CM . . . . Volume XVII Number 29 . . . . April 1, 2011
Kayla may only be 16, but she gives out relationship advice well beyond her years. The key is that no one at her high school knows she's the Oracle of Dating and Kayla hopes to keep it that way. Being the Oracle is not only profitable, although not profitable enough for Kayla to quit her job at Eddie's Grocery (aka the Hellhole), but it's also good preparation for her future career as a relationship counsellor. However, after giving her friend Viv some bad advice, Kayla begins to question her ability and wonders if her crush on classmate Jared has clouded her judgement. After shutting down the Oracle's website, Kayla is forced to deal with her feelings for Jared and has to decide if it's time to out herself as the Oracle once and for all.
Overall, The Oracle of Dating is a quick, light and, for the most part, an enjoyable read. There is really only one static plot in the novel; the dating problems of high school students. The title of the novel pretty much tells readers what to expect. As a result, the book will most appeal to girls. Readers will be engaged with Kayla. She is an interesting and intelligent main character. As Kayla is the narrator of the novel, readers will be drawn in by her struggle with friends, family and boys. Readers will also relate to the many pop culture references, everything from Clay Aiken to a thinly disguised version of Gossip Girl, know as "Glamour Girl."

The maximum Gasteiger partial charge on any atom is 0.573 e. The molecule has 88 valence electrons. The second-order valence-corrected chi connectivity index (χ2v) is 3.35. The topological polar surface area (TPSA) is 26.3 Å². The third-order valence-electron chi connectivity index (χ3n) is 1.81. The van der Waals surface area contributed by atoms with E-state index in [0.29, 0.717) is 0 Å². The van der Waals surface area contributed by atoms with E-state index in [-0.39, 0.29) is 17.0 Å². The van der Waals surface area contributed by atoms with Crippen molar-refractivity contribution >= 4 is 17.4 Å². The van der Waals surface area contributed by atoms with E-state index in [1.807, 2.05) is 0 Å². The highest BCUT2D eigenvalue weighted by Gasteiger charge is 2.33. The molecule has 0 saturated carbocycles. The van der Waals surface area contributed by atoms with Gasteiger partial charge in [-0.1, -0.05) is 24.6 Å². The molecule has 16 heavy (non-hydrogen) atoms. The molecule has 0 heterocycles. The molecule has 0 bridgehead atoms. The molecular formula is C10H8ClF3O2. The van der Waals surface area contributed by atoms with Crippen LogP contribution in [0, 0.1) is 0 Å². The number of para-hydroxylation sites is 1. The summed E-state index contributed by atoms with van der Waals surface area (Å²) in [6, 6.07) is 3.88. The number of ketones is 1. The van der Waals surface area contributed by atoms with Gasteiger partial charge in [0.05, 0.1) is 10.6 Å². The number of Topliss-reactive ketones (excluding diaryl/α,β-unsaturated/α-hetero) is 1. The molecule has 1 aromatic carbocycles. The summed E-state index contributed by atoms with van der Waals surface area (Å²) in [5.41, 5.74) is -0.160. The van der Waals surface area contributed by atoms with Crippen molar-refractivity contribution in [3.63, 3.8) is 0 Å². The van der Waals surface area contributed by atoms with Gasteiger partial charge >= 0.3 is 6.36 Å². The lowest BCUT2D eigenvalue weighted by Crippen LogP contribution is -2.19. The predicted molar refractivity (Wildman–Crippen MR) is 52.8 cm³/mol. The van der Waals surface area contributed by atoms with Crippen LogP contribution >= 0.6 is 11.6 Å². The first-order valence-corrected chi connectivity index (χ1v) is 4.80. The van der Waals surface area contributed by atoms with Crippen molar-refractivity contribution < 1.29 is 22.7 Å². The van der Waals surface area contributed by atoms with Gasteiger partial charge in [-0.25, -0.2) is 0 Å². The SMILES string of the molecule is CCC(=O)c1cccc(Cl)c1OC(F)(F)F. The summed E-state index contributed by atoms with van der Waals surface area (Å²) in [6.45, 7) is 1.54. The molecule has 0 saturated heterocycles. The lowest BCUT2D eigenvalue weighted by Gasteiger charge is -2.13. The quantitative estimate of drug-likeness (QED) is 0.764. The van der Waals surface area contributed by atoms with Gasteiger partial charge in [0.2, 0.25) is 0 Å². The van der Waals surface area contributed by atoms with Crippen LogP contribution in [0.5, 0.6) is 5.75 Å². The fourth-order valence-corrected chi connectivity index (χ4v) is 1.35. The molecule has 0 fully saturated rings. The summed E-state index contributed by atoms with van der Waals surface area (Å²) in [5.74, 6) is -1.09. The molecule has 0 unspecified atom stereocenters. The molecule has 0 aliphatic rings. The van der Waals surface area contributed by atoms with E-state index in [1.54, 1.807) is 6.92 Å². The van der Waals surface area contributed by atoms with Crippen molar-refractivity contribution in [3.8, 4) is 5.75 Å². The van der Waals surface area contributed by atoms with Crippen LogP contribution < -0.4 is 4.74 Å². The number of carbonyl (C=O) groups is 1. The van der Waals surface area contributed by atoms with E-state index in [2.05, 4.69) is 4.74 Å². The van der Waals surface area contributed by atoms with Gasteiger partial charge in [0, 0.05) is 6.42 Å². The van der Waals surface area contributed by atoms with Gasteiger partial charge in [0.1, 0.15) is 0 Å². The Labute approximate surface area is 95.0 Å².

However, while Kayla is a well-balanced and likeable character, the other characters are weak and seem to rely on stereotypes or over exaggerations. Their dating problems are realistic enough, but there's the ditzy popular girl, the brooding art student with the troubled past, the nerdy student who just doesn't get it, and the problem is that none of them really seem to have any depth or development. The most problematic character is Kayla's sister Tracey. Throughout the novel, she relies on her younger sister for relationship guidance and needs the advice because she keeps falling for the wrong guys. Tracey is portrayed as somewhat helpless, and, while she makes some marginal progress, a sense of weakness continues to hang around her.
Another concern with the novel is there are instances of underage drinking and a lot of discussions and innuendoes about sex. On Kayla's sixteenth birthday, her friends surprise her with fake ID and take her to a New York hot spot where the group drinks and Kayla, while intoxicated, makes out with a guy whose name she doesn't know until later in the evening. Kayla's friends continue to remind her about her behaviour at the club, but otherwise she doesn't face any consequences for her actions. The discussions of sex are fairly innocent, but they are scattered throughout the novel and, combined with the underage drinking, definitely make the book best suited for older readers.
Recommended with reservations.
Jan Sahibzada is a Community Outreach Librarian for Calgary Public Library's Forest Lawn branch.
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Copyright © the Manitoba Library Association. Reproduction for personal use is permitted only if this copyright notice is maintained. Any other reproduction is prohibited without permission.